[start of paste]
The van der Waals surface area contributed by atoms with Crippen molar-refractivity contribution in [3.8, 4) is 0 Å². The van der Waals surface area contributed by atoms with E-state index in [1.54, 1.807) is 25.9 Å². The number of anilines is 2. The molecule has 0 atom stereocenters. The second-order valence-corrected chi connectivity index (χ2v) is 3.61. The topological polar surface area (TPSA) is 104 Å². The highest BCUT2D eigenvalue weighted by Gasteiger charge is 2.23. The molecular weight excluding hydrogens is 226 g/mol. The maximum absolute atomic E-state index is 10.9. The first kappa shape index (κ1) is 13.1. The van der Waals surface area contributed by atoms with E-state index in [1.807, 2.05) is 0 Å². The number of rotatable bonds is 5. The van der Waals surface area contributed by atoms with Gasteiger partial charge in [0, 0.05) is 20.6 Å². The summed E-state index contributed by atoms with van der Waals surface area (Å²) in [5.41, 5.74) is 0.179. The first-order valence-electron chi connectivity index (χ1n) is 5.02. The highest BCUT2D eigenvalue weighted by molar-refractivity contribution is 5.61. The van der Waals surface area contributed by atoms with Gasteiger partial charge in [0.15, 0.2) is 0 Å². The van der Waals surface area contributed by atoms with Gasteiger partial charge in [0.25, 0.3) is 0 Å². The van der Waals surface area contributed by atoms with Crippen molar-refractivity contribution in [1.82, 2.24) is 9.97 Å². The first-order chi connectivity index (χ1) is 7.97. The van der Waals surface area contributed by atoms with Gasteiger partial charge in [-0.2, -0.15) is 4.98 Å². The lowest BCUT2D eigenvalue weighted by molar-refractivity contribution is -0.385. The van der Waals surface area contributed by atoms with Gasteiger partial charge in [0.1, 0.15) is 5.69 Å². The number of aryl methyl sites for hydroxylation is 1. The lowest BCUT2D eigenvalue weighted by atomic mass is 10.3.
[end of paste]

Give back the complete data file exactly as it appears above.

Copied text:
The van der Waals surface area contributed by atoms with Crippen molar-refractivity contribution in [3.8, 4) is 0 Å². The van der Waals surface area contributed by atoms with E-state index in [1.54, 1.807) is 25.9 Å². The number of anilines is 2. The molecule has 0 atom stereocenters. The second-order valence-corrected chi connectivity index (χ2v) is 3.61. The topological polar surface area (TPSA) is 104 Å². The highest BCUT2D eigenvalue weighted by Gasteiger charge is 2.23. The molecular weight excluding hydrogens is 226 g/mol. The maximum absolute atomic E-state index is 10.9. The first kappa shape index (κ1) is 13.1. The van der Waals surface area contributed by atoms with E-state index in [1.807, 2.05) is 0 Å². The number of rotatable bonds is 5. The van der Waals surface area contributed by atoms with Gasteiger partial charge in [0, 0.05) is 20.6 Å². The summed E-state index contributed by atoms with van der Waals surface area (Å²) in [5.41, 5.74) is 0.179. The first-order valence-electron chi connectivity index (χ1n) is 5.02. The highest BCUT2D eigenvalue weighted by molar-refractivity contribution is 5.61. The van der Waals surface area contributed by atoms with Gasteiger partial charge in [0.15, 0.2) is 0 Å². The van der Waals surface area contributed by atoms with Gasteiger partial charge in [0.25, 0.3) is 0 Å². The van der Waals surface area contributed by atoms with Crippen molar-refractivity contribution in [1.82, 2.24) is 9.97 Å². The first-order chi connectivity index (χ1) is 7.97. The van der Waals surface area contributed by atoms with Gasteiger partial charge in [-0.2, -0.15) is 4.98 Å². The lowest BCUT2D eigenvalue weighted by molar-refractivity contribution is -0.385. The van der Waals surface area contributed by atoms with Gasteiger partial charge in [0.1, 0.15) is 5.69 Å². The number of aryl methyl sites for hydroxylation is 1. The lowest BCUT2D eigenvalue weighted by atomic mass is 10.3.